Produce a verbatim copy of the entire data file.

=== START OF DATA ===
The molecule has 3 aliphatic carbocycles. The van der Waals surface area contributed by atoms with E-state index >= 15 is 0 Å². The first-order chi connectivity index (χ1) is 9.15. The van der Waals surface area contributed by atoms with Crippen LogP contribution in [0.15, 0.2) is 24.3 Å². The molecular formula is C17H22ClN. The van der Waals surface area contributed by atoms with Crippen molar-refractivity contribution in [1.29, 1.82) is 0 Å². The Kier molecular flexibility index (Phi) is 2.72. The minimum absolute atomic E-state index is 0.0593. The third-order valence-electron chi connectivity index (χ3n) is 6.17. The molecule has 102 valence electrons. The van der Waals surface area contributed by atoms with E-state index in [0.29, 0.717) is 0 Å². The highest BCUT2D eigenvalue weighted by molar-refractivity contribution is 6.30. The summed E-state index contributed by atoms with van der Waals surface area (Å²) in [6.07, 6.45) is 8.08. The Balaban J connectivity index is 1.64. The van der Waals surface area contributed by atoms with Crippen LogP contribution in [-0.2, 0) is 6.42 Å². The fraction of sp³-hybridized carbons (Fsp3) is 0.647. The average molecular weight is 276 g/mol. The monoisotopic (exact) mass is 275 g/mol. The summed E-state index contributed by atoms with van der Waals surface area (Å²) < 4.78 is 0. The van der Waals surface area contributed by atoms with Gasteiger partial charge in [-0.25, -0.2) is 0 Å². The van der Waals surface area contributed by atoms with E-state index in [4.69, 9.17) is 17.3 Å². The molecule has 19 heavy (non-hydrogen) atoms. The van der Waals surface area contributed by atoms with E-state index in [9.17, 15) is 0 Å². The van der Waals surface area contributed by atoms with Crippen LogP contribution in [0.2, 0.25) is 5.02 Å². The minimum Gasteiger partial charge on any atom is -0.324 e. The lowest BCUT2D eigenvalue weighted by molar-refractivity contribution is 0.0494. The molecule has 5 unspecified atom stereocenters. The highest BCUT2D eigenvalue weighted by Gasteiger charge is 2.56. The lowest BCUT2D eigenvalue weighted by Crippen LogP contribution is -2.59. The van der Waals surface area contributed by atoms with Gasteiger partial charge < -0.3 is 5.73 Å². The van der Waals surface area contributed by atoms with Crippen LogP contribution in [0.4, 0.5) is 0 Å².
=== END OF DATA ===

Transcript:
The molecule has 3 aliphatic carbocycles. The van der Waals surface area contributed by atoms with E-state index >= 15 is 0 Å². The first-order chi connectivity index (χ1) is 9.15. The van der Waals surface area contributed by atoms with Crippen LogP contribution in [0.15, 0.2) is 24.3 Å². The molecular formula is C17H22ClN. The van der Waals surface area contributed by atoms with Crippen molar-refractivity contribution in [1.29, 1.82) is 0 Å². The Kier molecular flexibility index (Phi) is 2.72. The minimum absolute atomic E-state index is 0.0593. The third-order valence-electron chi connectivity index (χ3n) is 6.17. The molecule has 102 valence electrons. The van der Waals surface area contributed by atoms with E-state index in [0.29, 0.717) is 0 Å². The highest BCUT2D eigenvalue weighted by molar-refractivity contribution is 6.30. The summed E-state index contributed by atoms with van der Waals surface area (Å²) in [6.07, 6.45) is 8.08. The Balaban J connectivity index is 1.64. The van der Waals surface area contributed by atoms with Crippen LogP contribution in [-0.2, 0) is 6.42 Å². The fraction of sp³-hybridized carbons (Fsp3) is 0.647. The average molecular weight is 276 g/mol. The monoisotopic (exact) mass is 275 g/mol. The summed E-state index contributed by atoms with van der Waals surface area (Å²) < 4.78 is 0. The van der Waals surface area contributed by atoms with Gasteiger partial charge in [-0.25, -0.2) is 0 Å². The van der Waals surface area contributed by atoms with E-state index in [4.69, 9.17) is 17.3 Å². The molecule has 19 heavy (non-hydrogen) atoms. The van der Waals surface area contributed by atoms with E-state index in [9.17, 15) is 0 Å². The van der Waals surface area contributed by atoms with Crippen LogP contribution in [0.2, 0.25) is 5.02 Å². The minimum Gasteiger partial charge on any atom is -0.324 e. The lowest BCUT2D eigenvalue weighted by molar-refractivity contribution is 0.0494. The molecule has 5 unspecified atom stereocenters. The highest BCUT2D eigenvalue weighted by Gasteiger charge is 2.56. The lowest BCUT2D eigenvalue weighted by Crippen LogP contribution is -2.59. The van der Waals surface area contributed by atoms with Gasteiger partial charge < -0.3 is 5.73 Å². The van der Waals surface area contributed by atoms with Crippen LogP contribution in [0.4, 0.5) is 0 Å².